Media watch – Tuesday

8 May 2018

MediaWatch

Media Watch is a focus on New Zealand media, blogs and social media. You can post any items of interested related to media.

A primary aim here is to hold media to account in the political arena. A credible and questioning media is an essential part of a healthy democracy.

A general guideline – post opinion on or excerpts from and links to blog posts or comments of interest, whether they are praise, criticism, pointing out issues or sharing useful information

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28 Comments

  1. Blazer

     /  May 8, 2018
    • Gezza

       /  May 8, 2018

      L’Estrange Corbet said that discouraging reports such as these made her question her commitment to New Zealand, saying she didn’t have to do it.

      “I don’t have to support people here, I don’t have to give anything back, but I do it because I want to give back.”

      • Blazer

         /  May 8, 2018

        she has exacerbated the situation with her defiant gutter journalism claims.A mere oops WFU ,an apology and all would be well.What kinda dame is she anyway!Not a classy..dame,that’s for …sure.Wonder what exactly she is…’giving back’…not those big profits on a $100 T-shirt that cost her $5 +..that’s for..certain.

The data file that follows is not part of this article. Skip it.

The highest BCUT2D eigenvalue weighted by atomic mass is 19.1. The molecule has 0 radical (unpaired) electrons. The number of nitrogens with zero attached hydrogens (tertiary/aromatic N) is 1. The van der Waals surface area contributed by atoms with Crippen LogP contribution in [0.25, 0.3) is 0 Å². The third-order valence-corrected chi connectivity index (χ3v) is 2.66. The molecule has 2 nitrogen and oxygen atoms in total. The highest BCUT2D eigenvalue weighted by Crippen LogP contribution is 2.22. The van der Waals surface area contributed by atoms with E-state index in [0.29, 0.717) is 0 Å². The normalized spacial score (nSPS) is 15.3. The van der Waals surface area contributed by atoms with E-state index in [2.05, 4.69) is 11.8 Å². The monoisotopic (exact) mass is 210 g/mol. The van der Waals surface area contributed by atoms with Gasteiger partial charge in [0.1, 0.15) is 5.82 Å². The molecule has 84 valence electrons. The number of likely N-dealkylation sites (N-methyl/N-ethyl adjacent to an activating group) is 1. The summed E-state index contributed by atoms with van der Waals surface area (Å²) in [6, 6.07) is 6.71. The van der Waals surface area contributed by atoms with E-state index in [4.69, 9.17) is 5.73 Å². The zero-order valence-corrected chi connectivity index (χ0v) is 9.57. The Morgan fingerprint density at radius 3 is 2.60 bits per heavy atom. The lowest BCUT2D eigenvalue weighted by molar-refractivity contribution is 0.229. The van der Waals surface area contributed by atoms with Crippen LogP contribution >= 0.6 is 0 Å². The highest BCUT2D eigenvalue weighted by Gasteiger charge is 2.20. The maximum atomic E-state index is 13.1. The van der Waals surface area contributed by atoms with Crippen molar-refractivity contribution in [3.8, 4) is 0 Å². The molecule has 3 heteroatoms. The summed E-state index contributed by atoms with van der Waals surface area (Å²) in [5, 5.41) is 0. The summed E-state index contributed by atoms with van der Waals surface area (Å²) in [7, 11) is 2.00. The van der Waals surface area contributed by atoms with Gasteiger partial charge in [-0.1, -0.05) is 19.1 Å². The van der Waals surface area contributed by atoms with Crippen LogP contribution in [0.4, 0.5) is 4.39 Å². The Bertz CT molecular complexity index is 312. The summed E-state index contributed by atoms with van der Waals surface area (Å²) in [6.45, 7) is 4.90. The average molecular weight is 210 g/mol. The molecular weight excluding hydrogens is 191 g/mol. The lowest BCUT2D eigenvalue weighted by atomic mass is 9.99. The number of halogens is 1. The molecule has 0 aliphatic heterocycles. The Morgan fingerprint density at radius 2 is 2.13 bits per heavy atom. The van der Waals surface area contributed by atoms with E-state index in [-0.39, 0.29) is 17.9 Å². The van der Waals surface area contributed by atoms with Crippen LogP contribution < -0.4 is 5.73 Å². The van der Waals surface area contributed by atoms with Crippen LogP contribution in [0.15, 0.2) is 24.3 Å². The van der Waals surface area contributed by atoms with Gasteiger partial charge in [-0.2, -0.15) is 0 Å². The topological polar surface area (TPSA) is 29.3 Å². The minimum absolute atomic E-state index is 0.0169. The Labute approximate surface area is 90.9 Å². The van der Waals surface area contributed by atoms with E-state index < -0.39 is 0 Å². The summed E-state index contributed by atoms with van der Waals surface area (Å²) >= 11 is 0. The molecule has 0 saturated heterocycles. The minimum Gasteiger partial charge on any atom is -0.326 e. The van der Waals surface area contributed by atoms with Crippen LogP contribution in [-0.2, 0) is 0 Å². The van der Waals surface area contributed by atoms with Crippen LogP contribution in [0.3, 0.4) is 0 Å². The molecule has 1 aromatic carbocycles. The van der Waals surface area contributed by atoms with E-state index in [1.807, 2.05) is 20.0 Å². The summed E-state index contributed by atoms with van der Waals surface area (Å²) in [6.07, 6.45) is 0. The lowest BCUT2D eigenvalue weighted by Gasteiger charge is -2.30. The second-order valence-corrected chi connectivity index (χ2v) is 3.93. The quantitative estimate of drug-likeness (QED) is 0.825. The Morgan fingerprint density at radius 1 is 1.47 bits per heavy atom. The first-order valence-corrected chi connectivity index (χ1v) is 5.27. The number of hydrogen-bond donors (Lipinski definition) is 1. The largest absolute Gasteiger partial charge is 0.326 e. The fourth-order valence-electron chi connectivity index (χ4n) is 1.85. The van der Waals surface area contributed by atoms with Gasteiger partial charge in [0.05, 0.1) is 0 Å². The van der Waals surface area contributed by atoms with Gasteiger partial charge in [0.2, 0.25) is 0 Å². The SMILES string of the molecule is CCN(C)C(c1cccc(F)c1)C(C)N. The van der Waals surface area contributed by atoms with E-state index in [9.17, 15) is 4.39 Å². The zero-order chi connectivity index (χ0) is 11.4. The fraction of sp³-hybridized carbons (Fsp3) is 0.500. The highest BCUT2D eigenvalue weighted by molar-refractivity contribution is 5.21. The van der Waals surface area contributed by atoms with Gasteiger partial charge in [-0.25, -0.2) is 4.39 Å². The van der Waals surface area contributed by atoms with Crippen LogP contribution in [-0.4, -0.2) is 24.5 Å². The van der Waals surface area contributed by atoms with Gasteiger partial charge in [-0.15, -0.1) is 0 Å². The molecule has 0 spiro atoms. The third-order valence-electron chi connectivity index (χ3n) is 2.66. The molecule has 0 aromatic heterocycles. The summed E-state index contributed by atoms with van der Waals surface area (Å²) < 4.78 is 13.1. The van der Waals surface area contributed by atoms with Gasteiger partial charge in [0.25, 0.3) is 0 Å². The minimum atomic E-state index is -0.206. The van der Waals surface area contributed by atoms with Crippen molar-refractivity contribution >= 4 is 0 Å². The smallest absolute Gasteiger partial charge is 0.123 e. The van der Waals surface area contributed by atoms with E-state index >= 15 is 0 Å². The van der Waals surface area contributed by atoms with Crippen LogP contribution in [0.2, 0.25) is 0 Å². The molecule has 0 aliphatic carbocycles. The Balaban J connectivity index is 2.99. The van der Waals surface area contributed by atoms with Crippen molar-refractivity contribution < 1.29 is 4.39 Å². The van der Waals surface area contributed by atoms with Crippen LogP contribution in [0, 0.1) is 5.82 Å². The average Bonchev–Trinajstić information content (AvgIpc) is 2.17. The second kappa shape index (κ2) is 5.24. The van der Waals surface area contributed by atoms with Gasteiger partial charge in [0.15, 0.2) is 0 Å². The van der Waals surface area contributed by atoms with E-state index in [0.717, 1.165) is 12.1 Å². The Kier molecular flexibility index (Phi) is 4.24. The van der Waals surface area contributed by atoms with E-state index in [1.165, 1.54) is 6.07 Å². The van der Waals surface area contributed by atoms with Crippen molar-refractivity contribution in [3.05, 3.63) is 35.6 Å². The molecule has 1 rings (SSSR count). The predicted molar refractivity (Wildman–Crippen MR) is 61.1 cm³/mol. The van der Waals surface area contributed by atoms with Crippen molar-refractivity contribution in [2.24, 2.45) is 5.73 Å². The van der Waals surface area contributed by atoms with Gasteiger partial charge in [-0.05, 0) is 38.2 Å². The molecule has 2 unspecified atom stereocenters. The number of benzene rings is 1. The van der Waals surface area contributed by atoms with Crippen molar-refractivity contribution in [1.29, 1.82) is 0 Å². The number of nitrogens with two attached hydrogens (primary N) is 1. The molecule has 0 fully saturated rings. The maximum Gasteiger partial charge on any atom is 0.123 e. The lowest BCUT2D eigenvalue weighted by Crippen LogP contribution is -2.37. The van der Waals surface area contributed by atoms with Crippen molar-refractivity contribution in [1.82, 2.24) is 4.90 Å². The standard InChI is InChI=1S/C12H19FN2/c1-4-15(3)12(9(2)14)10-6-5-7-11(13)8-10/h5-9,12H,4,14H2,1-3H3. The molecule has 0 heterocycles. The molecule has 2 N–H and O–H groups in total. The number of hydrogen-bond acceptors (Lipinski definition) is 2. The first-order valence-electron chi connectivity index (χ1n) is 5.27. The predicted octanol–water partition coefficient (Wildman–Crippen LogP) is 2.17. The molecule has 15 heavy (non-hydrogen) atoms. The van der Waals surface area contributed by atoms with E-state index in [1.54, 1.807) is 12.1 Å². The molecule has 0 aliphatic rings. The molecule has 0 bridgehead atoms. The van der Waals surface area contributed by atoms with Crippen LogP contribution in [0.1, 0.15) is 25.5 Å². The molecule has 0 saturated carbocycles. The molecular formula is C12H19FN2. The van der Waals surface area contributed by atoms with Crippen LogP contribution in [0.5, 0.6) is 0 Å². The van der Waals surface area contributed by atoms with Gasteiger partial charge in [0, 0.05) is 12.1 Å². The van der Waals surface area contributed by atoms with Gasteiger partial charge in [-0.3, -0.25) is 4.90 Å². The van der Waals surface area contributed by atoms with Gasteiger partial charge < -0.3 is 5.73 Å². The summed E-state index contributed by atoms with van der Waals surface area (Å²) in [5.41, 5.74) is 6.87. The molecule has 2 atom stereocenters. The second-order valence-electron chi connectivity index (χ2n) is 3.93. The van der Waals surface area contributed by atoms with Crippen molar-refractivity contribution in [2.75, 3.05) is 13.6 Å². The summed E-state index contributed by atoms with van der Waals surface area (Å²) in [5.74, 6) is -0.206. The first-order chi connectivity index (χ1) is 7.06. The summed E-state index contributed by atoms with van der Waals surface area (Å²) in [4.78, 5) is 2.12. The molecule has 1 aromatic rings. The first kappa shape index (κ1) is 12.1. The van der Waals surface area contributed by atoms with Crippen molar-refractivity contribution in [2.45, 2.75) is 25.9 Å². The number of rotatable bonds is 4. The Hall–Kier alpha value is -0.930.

• Gezza

           /  May 8, 2018

          Well, be fair. The well-to-do can pay top dollar for the haute couture crafted by artisans. The proles are still good for some beer money to be picked up from the lowly paid offshore elves. And if you don’t like it she can always move offshore & use other artisans.

    • Gezza

       /  May 8, 2018

      L’Estrange Corbet gets it wrong going full cookie monster …
      https://www.stuff.co.nz/life-style/103708883/from-woke-to-woeful-worlds-explanation-falls-short

  2. sorethumb

     /  May 8, 2018

    GUYON ESPINER​: KEEP PUSHING THE UGLIES

    The issue with Māori Language Week, as many critics point out, is that it is only a week. What about the other 51 weeks?

    On Morning Report, that is exactly the type of question co-host Guyon Espiner​ asks. It’s the type of blaring absurdity he points out each day, if the language is only notable for a week it will never thrive. Which is why, since this time last year, the reporters on RNZ haven’t stopped signing off in te reo.

    “The cool thing about Te Wiki o te Reo Māori is you get an excuse to use it even more,” he answers. “We said, ‘oh we don’t want to just let it go’.” And so each year, Espiner​’s challenge is to add more.

    When Espiner​ first started his role, he immediately made an impact by adding longer and different mihis to start the show. That’s when “the ugly strand” of listeners get in touch, to tell him he’s “talking gibberish”.